I think you should definitely repair it. It isn’t the type of failure that suggests that the vehicle is worn out. It’s a normal failure of a part that eventually needs replacement on most vehicles when they get old. It does not spell impending doom, and it isn’t something that will cause anything else to fail or deteriorate. Occasionally an older vehicle will need something fixed. That’s all this is. A normal sign of an aging vehicle.
I too live in southern NH and I wish I knew of a reputable shop…but unfortunately I don’t. I used to, but they’ve changed these past years. Sorry. Mike lives in southern NH too. Perhaps he knows of one. Mike?
We could give better advice if you could post the code you are getting. Ask you mechanic what the code was. It will be an a form of the letter P followed by four numbers, like P0420. It would also be helpful to know the number of miles on the vehicle. For example, if it is P0420 and you have between 100 and 120k on the vehicle, I would more likely suspect the rear O2 sensor than the catalytic converter, even though that code says that the cat efficiency is below threshold.
A Rockauto cats range from $134 to $345. Don’t know which or how many are on there or which is supposedly bad but as Keith said, need the codes first.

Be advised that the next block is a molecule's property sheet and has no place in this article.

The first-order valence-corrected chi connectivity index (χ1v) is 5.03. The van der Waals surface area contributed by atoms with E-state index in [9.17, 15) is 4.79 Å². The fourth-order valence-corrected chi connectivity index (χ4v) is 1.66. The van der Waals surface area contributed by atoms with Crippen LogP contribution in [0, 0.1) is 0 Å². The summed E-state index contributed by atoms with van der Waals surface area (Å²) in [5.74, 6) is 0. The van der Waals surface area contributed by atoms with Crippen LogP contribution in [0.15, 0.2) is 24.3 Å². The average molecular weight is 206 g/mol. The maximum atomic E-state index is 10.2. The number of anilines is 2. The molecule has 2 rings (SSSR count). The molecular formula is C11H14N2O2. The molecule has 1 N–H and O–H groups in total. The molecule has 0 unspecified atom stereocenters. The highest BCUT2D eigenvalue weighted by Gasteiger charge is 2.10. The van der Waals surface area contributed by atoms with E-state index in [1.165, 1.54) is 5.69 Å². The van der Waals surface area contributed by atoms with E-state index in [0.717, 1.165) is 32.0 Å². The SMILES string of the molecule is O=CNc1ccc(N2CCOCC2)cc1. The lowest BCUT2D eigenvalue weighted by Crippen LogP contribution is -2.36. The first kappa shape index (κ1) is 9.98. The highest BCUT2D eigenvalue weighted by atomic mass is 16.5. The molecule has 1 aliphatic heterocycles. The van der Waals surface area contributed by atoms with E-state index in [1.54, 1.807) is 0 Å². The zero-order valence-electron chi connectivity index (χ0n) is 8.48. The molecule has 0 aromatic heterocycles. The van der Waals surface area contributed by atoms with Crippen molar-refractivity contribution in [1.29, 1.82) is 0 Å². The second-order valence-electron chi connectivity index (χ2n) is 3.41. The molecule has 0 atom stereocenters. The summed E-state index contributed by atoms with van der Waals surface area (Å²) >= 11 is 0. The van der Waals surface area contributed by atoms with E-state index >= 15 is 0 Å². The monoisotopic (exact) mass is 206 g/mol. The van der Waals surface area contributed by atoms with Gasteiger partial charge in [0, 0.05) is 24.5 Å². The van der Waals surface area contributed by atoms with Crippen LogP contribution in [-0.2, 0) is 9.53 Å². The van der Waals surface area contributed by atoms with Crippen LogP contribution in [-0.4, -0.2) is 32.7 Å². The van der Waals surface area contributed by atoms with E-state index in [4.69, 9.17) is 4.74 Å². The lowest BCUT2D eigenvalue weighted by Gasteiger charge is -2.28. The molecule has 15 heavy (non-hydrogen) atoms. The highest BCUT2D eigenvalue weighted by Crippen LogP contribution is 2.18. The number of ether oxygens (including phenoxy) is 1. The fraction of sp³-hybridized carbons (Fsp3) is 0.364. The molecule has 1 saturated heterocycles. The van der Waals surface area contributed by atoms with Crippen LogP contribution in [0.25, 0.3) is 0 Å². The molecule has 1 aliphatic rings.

Thank you all kindly for your help. I just spoke with the mechanic who told me the code was P0421 and I believe the van is approaching 140k miles. The mechanic told me that he used to see this code about twice a year, but that ever since they started using ethanol in the fuel, he now sees it about twice a week. He said the heat from the alcohol burn off eats the part right up. I have no idea if this makes sense to you guys? He also said the price would be $1684.77 (not sure if that includes labor or not; I forgot to ask) and that would be for an original. He told me the aftermarket cc parts have a finite life span and if he put one in I’d probably be back within a few months. What do you think about all this? Again, thank you for your input. I truly appreciate your help.
Mechanic? Why not try a muffler shop. They work on exhaust all day. They can explain oem and aftermarket cat choices. If your car is running ok, than a replacement cat will last a long time.
This is the same as a P0420, its just that the warm up cat is monitored instead of the rear cat. These can be a little pricy as they are often built into the exhaust manifold. again, I would consider replacing the rear O2 sensor before replacing the Cat.